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Pongal Festival

If you happen to be in Tamil Nadu by mid-January, and see places squeaky clean, people all decked up in new clothes and ordering fresh belongings, animals smeared with sandalwood paste and cleaned up, do not be surprised. The state is getting ready to celebrate its much awaited Pongal festival.

January is a special month as it opens the window to a new and fresh year. It is even more special for the people of Tamil Nadu as they welcome their harvest festival, Pongal. The four-day event that is dedicated to the Sun God marks the Sun’s journey northward, Uttarayan. Pongal is usually celebrated between 13 and 16 January.  The four days - Bhogi Pongal, Thai Pongal, Mattu Pongal and Kaanum Pongal - have their separate significance. Thai Pongal on January 14 corresponds with the Makar Sankranti, the harvest festival that is celebrated across India under various regional names. 

People discard their old materials and replace them with new  items on Bhogi day. Sun God is worshipped on Thai or Surya Pongal day. Kolams or decorative patterns are drawn at the entrance of the house. Thai Pongal also marks the beginning of the Tamil auspicious month, Thai as per the Tamil solar calendar. The cattle or ‘maatu’ is worshipped on the Maatu Pongal day. People show their veneration to the work they do on the farmlands. The cattle look more beautiful with polished horns, and they are made to wear flower garlands, beads and bells. Families get together on the fourth or Kaanum Pongal Day to have a grand meal. Mayilattam and Kolattam – the traditional folk dances - are performed on this day. Jallikattu (a game involving bulls), vazhukku maram (slippery pole), mallar kambam (a mix of gymnastics and yoga), Uri Adithal (breaking a hanging mud pot, blindfolded), and Kabaddi (a team sport). Pongal Mela or fairs exhibit and sell sarees, ethnic jewellery, handicrafts, and pottery.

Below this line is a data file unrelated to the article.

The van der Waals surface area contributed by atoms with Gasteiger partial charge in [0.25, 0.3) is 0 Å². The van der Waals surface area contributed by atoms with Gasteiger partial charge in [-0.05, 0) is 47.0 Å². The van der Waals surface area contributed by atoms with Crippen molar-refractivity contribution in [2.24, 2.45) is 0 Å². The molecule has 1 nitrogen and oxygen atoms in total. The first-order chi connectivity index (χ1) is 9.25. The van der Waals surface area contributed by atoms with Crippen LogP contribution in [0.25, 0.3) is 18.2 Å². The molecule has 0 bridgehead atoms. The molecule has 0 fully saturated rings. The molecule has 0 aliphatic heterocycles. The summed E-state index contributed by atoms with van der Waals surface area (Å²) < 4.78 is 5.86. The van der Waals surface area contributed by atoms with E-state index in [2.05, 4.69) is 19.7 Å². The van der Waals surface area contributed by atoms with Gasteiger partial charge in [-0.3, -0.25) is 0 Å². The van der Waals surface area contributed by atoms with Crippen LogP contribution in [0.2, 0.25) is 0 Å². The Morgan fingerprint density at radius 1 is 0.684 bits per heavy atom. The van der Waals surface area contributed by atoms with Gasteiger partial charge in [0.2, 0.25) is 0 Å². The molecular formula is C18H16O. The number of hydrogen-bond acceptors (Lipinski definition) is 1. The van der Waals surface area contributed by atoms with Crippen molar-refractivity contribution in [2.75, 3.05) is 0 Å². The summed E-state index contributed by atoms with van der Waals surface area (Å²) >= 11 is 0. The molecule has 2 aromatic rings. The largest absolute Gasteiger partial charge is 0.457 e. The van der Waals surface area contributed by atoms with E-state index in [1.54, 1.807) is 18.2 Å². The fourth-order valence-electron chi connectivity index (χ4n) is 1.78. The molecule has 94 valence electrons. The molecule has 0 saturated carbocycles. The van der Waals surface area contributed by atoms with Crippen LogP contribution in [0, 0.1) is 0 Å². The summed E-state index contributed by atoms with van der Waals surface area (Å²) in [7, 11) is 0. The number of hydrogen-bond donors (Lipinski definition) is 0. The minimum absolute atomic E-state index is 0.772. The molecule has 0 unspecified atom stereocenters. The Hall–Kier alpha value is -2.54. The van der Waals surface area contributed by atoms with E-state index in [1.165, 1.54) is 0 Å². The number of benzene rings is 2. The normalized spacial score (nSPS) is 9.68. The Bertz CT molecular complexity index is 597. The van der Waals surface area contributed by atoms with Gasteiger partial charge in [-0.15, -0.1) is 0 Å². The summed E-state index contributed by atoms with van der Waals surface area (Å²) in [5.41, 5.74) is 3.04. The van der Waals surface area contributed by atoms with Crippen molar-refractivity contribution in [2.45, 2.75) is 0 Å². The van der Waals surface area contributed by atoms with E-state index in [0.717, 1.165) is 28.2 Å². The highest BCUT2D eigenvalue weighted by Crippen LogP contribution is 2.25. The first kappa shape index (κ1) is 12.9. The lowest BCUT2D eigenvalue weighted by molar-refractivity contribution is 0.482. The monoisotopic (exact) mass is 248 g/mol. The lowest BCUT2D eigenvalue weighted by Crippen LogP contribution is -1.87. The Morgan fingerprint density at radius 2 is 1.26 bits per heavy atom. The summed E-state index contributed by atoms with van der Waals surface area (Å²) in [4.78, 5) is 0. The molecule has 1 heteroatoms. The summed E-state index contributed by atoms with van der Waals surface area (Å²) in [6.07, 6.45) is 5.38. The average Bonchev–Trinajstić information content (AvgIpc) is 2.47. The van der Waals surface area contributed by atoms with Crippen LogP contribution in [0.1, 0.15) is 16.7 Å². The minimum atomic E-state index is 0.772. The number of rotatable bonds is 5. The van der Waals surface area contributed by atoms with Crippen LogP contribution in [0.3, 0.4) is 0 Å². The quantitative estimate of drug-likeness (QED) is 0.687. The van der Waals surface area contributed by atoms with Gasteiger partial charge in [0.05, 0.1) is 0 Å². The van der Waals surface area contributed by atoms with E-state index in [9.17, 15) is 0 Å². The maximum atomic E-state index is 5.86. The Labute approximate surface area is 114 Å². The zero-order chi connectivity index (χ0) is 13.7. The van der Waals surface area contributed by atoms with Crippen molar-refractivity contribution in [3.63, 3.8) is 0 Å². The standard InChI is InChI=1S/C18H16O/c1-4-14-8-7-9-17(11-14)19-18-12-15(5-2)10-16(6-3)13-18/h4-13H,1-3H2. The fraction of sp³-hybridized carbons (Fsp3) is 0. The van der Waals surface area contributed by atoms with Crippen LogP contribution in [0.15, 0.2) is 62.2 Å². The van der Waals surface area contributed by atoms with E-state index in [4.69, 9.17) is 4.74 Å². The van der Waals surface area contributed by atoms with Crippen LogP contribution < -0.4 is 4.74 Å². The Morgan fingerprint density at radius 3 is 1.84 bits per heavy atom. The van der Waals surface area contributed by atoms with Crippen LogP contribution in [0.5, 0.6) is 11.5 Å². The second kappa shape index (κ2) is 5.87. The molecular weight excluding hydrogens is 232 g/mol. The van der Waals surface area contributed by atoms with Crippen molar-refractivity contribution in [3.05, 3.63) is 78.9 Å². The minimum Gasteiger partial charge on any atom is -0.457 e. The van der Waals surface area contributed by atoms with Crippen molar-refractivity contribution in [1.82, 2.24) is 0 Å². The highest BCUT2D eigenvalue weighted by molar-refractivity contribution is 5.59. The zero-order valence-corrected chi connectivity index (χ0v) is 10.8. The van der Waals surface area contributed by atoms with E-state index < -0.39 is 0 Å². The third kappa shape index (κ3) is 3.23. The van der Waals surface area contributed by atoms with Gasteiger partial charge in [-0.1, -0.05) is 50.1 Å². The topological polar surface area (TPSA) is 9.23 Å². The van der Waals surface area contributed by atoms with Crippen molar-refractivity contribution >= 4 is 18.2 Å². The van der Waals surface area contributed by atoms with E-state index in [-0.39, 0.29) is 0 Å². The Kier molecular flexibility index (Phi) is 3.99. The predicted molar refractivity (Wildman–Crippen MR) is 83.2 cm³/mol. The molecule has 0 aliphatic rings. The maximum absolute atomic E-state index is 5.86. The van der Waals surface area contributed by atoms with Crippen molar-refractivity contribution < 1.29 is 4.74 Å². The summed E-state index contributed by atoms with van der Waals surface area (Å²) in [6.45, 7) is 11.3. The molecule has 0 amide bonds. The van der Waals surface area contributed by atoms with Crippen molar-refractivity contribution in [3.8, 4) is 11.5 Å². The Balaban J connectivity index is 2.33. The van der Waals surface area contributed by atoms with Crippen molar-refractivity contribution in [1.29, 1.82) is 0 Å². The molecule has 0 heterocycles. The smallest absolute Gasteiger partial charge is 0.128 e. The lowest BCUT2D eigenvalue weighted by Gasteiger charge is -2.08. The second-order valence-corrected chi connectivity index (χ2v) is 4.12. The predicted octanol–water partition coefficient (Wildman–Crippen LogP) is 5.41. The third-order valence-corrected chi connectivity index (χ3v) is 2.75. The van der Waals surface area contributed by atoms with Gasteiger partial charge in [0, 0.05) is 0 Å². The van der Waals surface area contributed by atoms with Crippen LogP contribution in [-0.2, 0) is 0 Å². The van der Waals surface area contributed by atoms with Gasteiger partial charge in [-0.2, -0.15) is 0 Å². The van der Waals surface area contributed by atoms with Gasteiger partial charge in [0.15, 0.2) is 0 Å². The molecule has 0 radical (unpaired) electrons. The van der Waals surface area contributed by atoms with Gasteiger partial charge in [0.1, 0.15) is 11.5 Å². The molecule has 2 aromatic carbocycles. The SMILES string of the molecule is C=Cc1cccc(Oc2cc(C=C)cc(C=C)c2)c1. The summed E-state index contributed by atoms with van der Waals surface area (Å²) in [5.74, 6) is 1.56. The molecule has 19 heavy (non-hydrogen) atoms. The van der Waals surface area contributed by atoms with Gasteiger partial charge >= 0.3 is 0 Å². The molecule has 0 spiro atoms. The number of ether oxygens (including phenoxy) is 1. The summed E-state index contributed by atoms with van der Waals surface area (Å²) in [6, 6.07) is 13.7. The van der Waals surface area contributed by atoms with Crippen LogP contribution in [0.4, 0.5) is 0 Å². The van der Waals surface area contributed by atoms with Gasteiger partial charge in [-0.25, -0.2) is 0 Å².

In Tamil, Pongu means ‘to boil over' and it is from this term that Pongal was derived. A sweet dish - Pongal - which is a mixture of new rice, along with milk, jaggery, and cardamom is prepared in a pot during these festive days. The overflow of the milk is seen as a symbol of prosperity and abundance. People celebrate this moment by shouting ‘Pongalo Pongal’. Sugarcane, vegetables, and spices are also offered to God. It is believed that unmarried girls observe penance as they pray for the agricultural prosperity of the country. They take bath early in the morning and do not consume milk or other dairy products. The festival is also celebrated in Karnataka, Andhra Pradesh, and Puducherry. It is also celebrated among the Tamil diaspora across the world, especially in Sri Lanka, Malaysia and Singapore.


Jan 15, 2023 - Jan 18, 2023


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